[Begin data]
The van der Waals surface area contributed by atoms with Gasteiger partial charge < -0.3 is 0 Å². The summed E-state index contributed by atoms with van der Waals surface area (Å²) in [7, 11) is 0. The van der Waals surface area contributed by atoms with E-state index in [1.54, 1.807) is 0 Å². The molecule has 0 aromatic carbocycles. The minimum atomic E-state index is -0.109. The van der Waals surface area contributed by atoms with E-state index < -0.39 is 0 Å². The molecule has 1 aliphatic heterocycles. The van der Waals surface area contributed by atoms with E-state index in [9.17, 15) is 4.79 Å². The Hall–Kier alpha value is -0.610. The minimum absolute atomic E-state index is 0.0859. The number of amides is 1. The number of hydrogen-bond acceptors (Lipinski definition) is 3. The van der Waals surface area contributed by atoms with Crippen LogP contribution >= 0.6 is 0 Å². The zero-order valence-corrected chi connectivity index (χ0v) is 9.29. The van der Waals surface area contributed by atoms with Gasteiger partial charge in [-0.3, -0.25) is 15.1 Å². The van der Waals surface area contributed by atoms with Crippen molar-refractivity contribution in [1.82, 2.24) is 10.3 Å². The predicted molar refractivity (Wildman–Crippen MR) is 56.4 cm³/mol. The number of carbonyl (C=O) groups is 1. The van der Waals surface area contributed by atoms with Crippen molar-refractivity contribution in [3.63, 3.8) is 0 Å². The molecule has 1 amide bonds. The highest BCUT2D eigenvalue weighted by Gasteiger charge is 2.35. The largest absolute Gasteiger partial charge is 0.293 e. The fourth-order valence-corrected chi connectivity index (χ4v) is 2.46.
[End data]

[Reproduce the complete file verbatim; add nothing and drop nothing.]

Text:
The van der Waals surface area contributed by atoms with Gasteiger partial charge < -0.3 is 0 Å². The summed E-state index contributed by atoms with van der Waals surface area (Å²) in [7, 11) is 0. The van der Waals surface area contributed by atoms with E-state index in [1.54, 1.807) is 0 Å². The molecule has 0 aromatic carbocycles. The minimum atomic E-state index is -0.109. The van der Waals surface area contributed by atoms with E-state index < -0.39 is 0 Å². The molecule has 1 aliphatic heterocycles. The van der Waals surface area contributed by atoms with E-state index in [9.17, 15) is 4.79 Å². The Hall–Kier alpha value is -0.610. The minimum absolute atomic E-state index is 0.0859. The number of amides is 1. The number of hydrogen-bond acceptors (Lipinski definition) is 3. The van der Waals surface area contributed by atoms with Crippen LogP contribution >= 0.6 is 0 Å². The zero-order valence-corrected chi connectivity index (χ0v) is 9.29. The van der Waals surface area contributed by atoms with Gasteiger partial charge in [-0.3, -0.25) is 15.1 Å². The van der Waals surface area contributed by atoms with Crippen molar-refractivity contribution in [1.82, 2.24) is 10.3 Å². The predicted molar refractivity (Wildman–Crippen MR) is 56.4 cm³/mol. The number of carbonyl (C=O) groups is 1. The van der Waals surface area contributed by atoms with Crippen molar-refractivity contribution in [3.63, 3.8) is 0 Å². The molecule has 1 amide bonds. The highest BCUT2D eigenvalue weighted by Gasteiger charge is 2.35. The largest absolute Gasteiger partial charge is 0.293 e. The fourth-order valence-corrected chi connectivity index (χ4v) is 2.46.